(from Billboard Magazine, February 23, 2013) The 2013 Billboard Latin Music Awards saw reggaeton singer, Don Omar, leading the pack with 18 finalist nods, increasing from the 16 he received in 2012. Although his continued success demonstrates the importance of digital business to Latin music, Don Omar’s popularity can also be attributed to the blurring of the Latin music genre with urban, dance, and tropical genres. “What we call today ‘traditional pop’ has been naturally excluded, because pop stations are really playing rhythmic music,” says Luis Estrada, Managing Director for Universal Music Latino/Machete, “it’s a problem because clearly audiences still have a strong appetite for pop.” Estrada cites Universal Music Latino artists Alejandro Sanz and Juanes as examples. Sanz received just two nods from the Billboard Latin Music Awards despite having the top-selling Latin album during the holidays. Juanes, a Grammy Award winner, had none.
Although up-tempo dance tracks have taken over romantic fare on top 40 radio, part of the issue is the increased incursion of English-language tracks on Latin stations. “Pop artists lack radio because a lot of American and urban music has taken their slots,” says George “Pongy” Major, CEO of Promovision Music. There are 9 English-language tracks featured in the top 50 of Billboard’s Latin Airplay chart. Similarly, Pop Airplay’s top four slots are maintained by Daddy Yankee, Don Omar, Wisin & Yandel, and Tito “El Bambino”—artists considered primarily urban. Major says, “Reggaeton evolved. They mixed in samba, meringue, and tropical. Daddy Yankee’s ‘Limbo’ is a pop track, even if it’s urban.”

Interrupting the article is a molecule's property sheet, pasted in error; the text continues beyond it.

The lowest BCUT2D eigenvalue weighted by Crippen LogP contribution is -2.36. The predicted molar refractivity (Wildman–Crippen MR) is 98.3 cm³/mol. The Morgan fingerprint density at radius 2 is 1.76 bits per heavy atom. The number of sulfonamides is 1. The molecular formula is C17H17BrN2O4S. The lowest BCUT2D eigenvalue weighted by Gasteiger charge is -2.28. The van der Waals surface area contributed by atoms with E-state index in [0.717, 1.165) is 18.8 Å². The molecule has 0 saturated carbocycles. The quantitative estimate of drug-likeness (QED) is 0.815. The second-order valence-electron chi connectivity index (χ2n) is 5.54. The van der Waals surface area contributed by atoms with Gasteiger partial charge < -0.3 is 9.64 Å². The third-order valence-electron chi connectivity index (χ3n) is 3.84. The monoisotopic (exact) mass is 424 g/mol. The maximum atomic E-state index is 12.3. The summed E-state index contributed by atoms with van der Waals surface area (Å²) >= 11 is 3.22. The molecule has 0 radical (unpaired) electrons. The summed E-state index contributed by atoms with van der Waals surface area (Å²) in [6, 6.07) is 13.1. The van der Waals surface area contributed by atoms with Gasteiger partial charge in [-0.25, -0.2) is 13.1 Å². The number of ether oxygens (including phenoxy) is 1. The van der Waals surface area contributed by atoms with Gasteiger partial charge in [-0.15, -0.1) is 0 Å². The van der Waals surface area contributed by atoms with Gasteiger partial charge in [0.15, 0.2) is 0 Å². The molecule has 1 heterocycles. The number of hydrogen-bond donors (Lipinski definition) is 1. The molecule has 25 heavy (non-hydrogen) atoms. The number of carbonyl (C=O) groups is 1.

The trend doesn’t affect bigger stars like Don Omar or Daddy Yankee as heavily as it limits new artists, especially more traditional, romantic pop acts. Major says, “New artists have to really analyze what they’re going to record. Today’s young listener is not leaning in that direction.” Beyond considering listener tastes, another barrier to pop artists is the playing of “recurrents” on many pop stations, which is not reported to the Billboard charts.